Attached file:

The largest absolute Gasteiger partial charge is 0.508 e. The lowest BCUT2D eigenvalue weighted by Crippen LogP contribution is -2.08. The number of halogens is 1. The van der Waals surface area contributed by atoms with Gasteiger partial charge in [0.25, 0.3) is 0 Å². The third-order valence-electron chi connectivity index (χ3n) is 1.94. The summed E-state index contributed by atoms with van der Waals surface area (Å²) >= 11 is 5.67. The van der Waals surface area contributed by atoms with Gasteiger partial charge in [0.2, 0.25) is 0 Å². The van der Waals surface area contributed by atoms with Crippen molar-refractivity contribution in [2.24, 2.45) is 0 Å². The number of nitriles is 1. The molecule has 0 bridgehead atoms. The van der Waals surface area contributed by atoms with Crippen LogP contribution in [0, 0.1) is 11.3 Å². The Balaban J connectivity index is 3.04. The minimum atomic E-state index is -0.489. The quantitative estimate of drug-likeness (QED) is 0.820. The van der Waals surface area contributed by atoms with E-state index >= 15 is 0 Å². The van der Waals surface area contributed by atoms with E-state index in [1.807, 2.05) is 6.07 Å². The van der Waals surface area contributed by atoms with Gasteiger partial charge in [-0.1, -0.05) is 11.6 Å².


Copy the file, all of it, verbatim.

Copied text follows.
The largest absolute Gasteiger partial charge is 0.508 e. The lowest BCUT2D eigenvalue weighted by Crippen LogP contribution is -2.08. The number of halogens is 1. The van der Waals surface area contributed by atoms with Gasteiger partial charge in [0.25, 0.3) is 0 Å². The third-order valence-electron chi connectivity index (χ3n) is 1.94. The summed E-state index contributed by atoms with van der Waals surface area (Å²) >= 11 is 5.67. The van der Waals surface area contributed by atoms with Gasteiger partial charge in [0.2, 0.25) is 0 Å². The van der Waals surface area contributed by atoms with Crippen molar-refractivity contribution in [2.24, 2.45) is 0 Å². The number of nitriles is 1. The molecule has 0 bridgehead atoms. The van der Waals surface area contributed by atoms with Crippen LogP contribution in [0, 0.1) is 11.3 Å². The Balaban J connectivity index is 3.04. The minimum atomic E-state index is -0.489. The quantitative estimate of drug-likeness (QED) is 0.820. The van der Waals surface area contributed by atoms with E-state index >= 15 is 0 Å². The van der Waals surface area contributed by atoms with E-state index in [1.807, 2.05) is 6.07 Å². The van der Waals surface area contributed by atoms with Gasteiger partial charge in [-0.1, -0.05) is 11.6 Å².